Renee Stout has won the High Museum of Art’s sixth annual David C. Driskell Prize. The artist, based in Washington, D.C., will receive $25,000 to honor her contribution to the field of African-American art.
A worthy choice, Stout channels her heritage in paintings, prints, sculptures, photography and installations that are as wide-ranging in content as they are in form. Allusions to Kongo mnikisi sculpture, voodoo, roots and herbal charms speak to abiding themes of healing and the spirit. She also deals powerfully with the violence and poverty in urban African-American life.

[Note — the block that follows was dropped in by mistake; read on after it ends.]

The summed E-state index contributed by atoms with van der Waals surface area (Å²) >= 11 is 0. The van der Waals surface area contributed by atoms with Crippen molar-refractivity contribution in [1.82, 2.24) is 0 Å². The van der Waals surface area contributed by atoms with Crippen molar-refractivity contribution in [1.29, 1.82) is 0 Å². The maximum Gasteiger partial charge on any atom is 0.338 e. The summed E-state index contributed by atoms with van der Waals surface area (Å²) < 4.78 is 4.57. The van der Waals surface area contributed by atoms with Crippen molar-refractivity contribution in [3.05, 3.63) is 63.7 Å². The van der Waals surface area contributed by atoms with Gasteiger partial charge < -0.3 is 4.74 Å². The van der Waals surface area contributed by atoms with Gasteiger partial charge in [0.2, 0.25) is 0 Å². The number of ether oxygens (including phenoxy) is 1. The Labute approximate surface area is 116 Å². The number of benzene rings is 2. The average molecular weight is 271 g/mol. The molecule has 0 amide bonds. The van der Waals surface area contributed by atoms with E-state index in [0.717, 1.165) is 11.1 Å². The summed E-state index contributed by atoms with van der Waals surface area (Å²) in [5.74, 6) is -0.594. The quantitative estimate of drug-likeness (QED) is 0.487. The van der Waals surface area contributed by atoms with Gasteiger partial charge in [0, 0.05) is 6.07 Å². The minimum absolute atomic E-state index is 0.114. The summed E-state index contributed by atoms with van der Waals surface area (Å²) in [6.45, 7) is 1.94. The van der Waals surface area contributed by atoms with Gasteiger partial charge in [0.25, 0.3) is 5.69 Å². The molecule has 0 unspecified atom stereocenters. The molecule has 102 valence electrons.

Stout’s healthy exhibition history in Atlanta includes a 2005 solo show at Hammonds House and group exhibits at the High Museum and Spelman College Museum. On an unhappier note, a proposed project for the 1996 Olympics, an 11-foot-tall shack sculpture in Woodruff Park intended as a memorial to Mary Combs, Atlanta’s first black property owner, caused such controversy that it was never built.
Established by the High in 2005, the Driskell Prize recognizes an early- or mid-career scholar or artist for contributions to African-American art or art history. Stout will be honored at a dinner on April 19.